I consider myself pretty technologically savvy, and that thought process started at a very young age. I have always liked playing with gadgets and getting the latest devices—when I could afford them of course! I recently bought an Apple iPad, and then an iPhone. I also own a laptop computer, iPod, camera and other gadgets that I find “techy”. At 22 years old, in my family, I am considered the “tech guru”. When my family has computer problems, I am called; when the phone isn’t working properly, “Call Alyssa!” I have no problem being this person for my family; it has been a long time coming.
My love for technology started as soon as I was able to create my first email address and screen name on aol.com. I remember the first computer my family had, it was a giant grey box, and IBM computer to be exact, and that computer took about an hour to boot up and get just to the login screen. At the time I didn’t know that was slow, I had just become accustomed to it. Once I was signed onto the computer, signing onto the internet was the next task. Dial-up internet was the latest and greatest in internet technology in the 90’s! Everyone knows the beloved noise that the computer made as the phone line was taken over, and the internet began to load. Being as I didn’t ever receive any phone calls, losing the phone line wasn’t a major factor for me. However, the amount of time I spent on the internet doing research, chatting on AOL Instant Messenger, and using Encyclopedia Britannica certainly got on my parents last nerve.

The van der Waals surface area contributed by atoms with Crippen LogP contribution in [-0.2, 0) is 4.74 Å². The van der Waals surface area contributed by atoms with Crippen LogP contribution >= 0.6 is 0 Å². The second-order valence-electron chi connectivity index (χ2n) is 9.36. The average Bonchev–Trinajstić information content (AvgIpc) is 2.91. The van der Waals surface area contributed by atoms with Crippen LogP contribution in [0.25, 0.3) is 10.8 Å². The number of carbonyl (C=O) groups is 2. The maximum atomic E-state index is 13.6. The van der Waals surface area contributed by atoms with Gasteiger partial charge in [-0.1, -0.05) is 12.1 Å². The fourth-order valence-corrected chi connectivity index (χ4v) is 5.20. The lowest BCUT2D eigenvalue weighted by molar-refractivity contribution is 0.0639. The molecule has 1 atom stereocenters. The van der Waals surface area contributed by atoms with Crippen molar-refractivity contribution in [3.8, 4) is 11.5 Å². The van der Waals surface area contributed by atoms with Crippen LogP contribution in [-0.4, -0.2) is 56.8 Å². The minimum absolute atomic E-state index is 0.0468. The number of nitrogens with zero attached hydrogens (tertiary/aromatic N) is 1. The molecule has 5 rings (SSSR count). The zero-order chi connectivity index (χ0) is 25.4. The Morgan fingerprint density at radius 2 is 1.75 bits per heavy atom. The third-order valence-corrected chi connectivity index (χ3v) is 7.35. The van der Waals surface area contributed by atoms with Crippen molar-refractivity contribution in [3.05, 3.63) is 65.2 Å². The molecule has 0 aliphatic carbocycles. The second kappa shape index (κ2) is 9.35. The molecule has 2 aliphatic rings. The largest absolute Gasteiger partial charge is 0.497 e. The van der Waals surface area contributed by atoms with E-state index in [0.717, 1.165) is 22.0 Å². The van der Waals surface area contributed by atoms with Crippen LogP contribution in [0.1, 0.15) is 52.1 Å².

I clearly remember the computers with giant towers. Carrying around my five or six floppy disks—yes, I said floppy disks—to and from school every day, in order to save files and bring them back to my computer at home. I had a Walkman when I was younger; all the cool kids had them, didn’t they? Yes, I was technologically savvy back then, or so I thought. Little did I know that in just the time it took me to figure out how to use a floppy disks, flash disks, email, GoogleDocs, blogs, external hard drives, and file sharing would all become available to students and teachers in just a short amount of time. Over the next phase of my education, as the new flash drive came out, I wanted it. As email no longer needed a phone line and twenty minutes to connect, I changed my cheesy middle-school-girl-email address to something more suitable for the 21st Century. I no longer had to save to flash drive, transport that device home without losing it, and upload to my home computer. Doing the same thing in reverse the next morning before school started so I had the most recent file to work on at school the next day. As technology advanced, so did I; I became more literate and able to function in school and at home more easily and a simple process of saving became less of something I didn’t look forward to.